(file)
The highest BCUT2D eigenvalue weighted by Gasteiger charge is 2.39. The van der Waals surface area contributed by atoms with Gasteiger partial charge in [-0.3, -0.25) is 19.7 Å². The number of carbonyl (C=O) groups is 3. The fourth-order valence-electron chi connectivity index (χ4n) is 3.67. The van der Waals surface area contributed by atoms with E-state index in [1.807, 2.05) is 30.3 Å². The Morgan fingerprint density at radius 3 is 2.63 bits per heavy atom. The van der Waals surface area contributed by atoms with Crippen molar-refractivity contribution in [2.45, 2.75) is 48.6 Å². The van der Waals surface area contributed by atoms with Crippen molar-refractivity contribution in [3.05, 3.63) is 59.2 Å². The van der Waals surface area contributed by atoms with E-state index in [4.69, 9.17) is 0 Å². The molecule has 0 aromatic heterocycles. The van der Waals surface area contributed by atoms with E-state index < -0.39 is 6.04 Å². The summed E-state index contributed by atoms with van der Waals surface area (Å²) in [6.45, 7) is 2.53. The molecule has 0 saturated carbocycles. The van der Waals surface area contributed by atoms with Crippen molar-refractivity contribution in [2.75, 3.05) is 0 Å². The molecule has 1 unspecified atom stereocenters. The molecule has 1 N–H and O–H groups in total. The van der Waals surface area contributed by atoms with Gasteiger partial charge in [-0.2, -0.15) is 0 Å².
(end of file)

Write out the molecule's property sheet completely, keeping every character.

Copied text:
The highest BCUT2D eigenvalue weighted by Gasteiger charge is 2.39. The van der Waals surface area contributed by atoms with Gasteiger partial charge in [-0.3, -0.25) is 19.7 Å². The number of carbonyl (C=O) groups is 3. The fourth-order valence-electron chi connectivity index (χ4n) is 3.67. The van der Waals surface area contributed by atoms with E-state index in [1.807, 2.05) is 30.3 Å². The Morgan fingerprint density at radius 3 is 2.63 bits per heavy atom. The van der Waals surface area contributed by atoms with Crippen molar-refractivity contribution in [2.45, 2.75) is 48.6 Å². The van der Waals surface area contributed by atoms with Crippen molar-refractivity contribution in [3.05, 3.63) is 59.2 Å². The van der Waals surface area contributed by atoms with E-state index in [4.69, 9.17) is 0 Å². The molecule has 0 aromatic heterocycles. The van der Waals surface area contributed by atoms with E-state index < -0.39 is 6.04 Å². The summed E-state index contributed by atoms with van der Waals surface area (Å²) in [6.45, 7) is 2.53. The molecule has 0 saturated carbocycles. The van der Waals surface area contributed by atoms with Crippen molar-refractivity contribution in [2.75, 3.05) is 0 Å². The molecule has 1 unspecified atom stereocenters. The molecule has 1 N–H and O–H groups in total. The van der Waals surface area contributed by atoms with Gasteiger partial charge in [-0.2, -0.15) is 0 Å².